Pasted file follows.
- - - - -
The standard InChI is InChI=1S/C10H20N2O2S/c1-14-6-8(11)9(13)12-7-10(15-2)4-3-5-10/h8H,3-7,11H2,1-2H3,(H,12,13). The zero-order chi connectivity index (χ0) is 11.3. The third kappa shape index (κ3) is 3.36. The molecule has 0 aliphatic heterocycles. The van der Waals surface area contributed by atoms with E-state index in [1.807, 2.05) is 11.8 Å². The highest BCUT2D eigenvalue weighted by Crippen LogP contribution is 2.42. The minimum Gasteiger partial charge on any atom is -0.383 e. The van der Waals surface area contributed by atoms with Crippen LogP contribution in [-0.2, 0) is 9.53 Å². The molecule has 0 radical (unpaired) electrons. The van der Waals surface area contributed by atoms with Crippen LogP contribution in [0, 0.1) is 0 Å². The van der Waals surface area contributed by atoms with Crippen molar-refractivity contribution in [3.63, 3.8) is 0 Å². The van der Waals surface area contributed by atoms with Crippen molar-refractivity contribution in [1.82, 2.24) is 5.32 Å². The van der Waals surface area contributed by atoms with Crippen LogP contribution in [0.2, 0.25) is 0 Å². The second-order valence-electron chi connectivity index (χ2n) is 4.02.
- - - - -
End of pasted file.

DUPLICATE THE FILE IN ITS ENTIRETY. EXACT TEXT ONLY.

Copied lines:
The standard InChI is InChI=1S/C10H20N2O2S/c1-14-6-8(11)9(13)12-7-10(15-2)4-3-5-10/h8H,3-7,11H2,1-2H3,(H,12,13). The zero-order chi connectivity index (χ0) is 11.3. The third kappa shape index (κ3) is 3.36. The molecule has 0 aliphatic heterocycles. The van der Waals surface area contributed by atoms with E-state index in [1.807, 2.05) is 11.8 Å². The highest BCUT2D eigenvalue weighted by Crippen LogP contribution is 2.42. The minimum Gasteiger partial charge on any atom is -0.383 e. The van der Waals surface area contributed by atoms with Crippen LogP contribution in [-0.2, 0) is 9.53 Å². The molecule has 0 radical (unpaired) electrons. The van der Waals surface area contributed by atoms with Crippen LogP contribution in [0, 0.1) is 0 Å². The van der Waals surface area contributed by atoms with Crippen molar-refractivity contribution in [3.63, 3.8) is 0 Å². The van der Waals surface area contributed by atoms with Crippen molar-refractivity contribution in [1.82, 2.24) is 5.32 Å². The van der Waals surface area contributed by atoms with Crippen LogP contribution in [0.2, 0.25) is 0 Å². The second-order valence-electron chi connectivity index (χ2n) is 4.02.